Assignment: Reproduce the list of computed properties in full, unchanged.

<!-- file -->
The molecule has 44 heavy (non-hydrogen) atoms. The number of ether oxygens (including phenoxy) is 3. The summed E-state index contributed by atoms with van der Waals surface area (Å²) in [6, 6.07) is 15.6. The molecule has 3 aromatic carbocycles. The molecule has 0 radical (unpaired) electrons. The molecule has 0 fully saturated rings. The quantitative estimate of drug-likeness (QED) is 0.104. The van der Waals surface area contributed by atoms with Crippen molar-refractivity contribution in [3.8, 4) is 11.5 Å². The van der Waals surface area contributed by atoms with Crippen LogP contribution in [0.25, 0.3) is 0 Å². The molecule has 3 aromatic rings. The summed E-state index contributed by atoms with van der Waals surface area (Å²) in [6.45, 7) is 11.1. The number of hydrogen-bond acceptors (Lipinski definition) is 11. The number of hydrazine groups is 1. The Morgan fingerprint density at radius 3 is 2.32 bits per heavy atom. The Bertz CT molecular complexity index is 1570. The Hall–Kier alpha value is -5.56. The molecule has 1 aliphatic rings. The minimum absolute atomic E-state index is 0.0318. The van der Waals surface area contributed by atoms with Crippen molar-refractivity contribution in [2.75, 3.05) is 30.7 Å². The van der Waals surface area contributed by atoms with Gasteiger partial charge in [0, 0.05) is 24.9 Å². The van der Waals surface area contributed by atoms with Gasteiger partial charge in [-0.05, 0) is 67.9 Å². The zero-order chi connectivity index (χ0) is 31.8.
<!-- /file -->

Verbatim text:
The molecule has 44 heavy (non-hydrogen) atoms. The number of ether oxygens (including phenoxy) is 3. The summed E-state index contributed by atoms with van der Waals surface area (Å²) in [6, 6.07) is 15.6. The molecule has 3 aromatic carbocycles. The molecule has 0 radical (unpaired) electrons. The molecule has 0 fully saturated rings. The quantitative estimate of drug-likeness (QED) is 0.104. The van der Waals surface area contributed by atoms with Crippen molar-refractivity contribution in [3.8, 4) is 11.5 Å². The van der Waals surface area contributed by atoms with Crippen LogP contribution in [0.25, 0.3) is 0 Å². The molecule has 3 aromatic rings. The summed E-state index contributed by atoms with van der Waals surface area (Å²) in [6.45, 7) is 11.1. The number of hydrogen-bond acceptors (Lipinski definition) is 11. The number of hydrazine groups is 1. The Morgan fingerprint density at radius 3 is 2.32 bits per heavy atom. The Bertz CT molecular complexity index is 1570. The Hall–Kier alpha value is -5.56. The molecule has 1 aliphatic rings. The minimum absolute atomic E-state index is 0.0318. The van der Waals surface area contributed by atoms with Crippen molar-refractivity contribution in [2.75, 3.05) is 30.7 Å². The van der Waals surface area contributed by atoms with Gasteiger partial charge in [0, 0.05) is 24.9 Å². The van der Waals surface area contributed by atoms with Gasteiger partial charge in [-0.05, 0) is 67.9 Å². The zero-order chi connectivity index (χ0) is 31.8.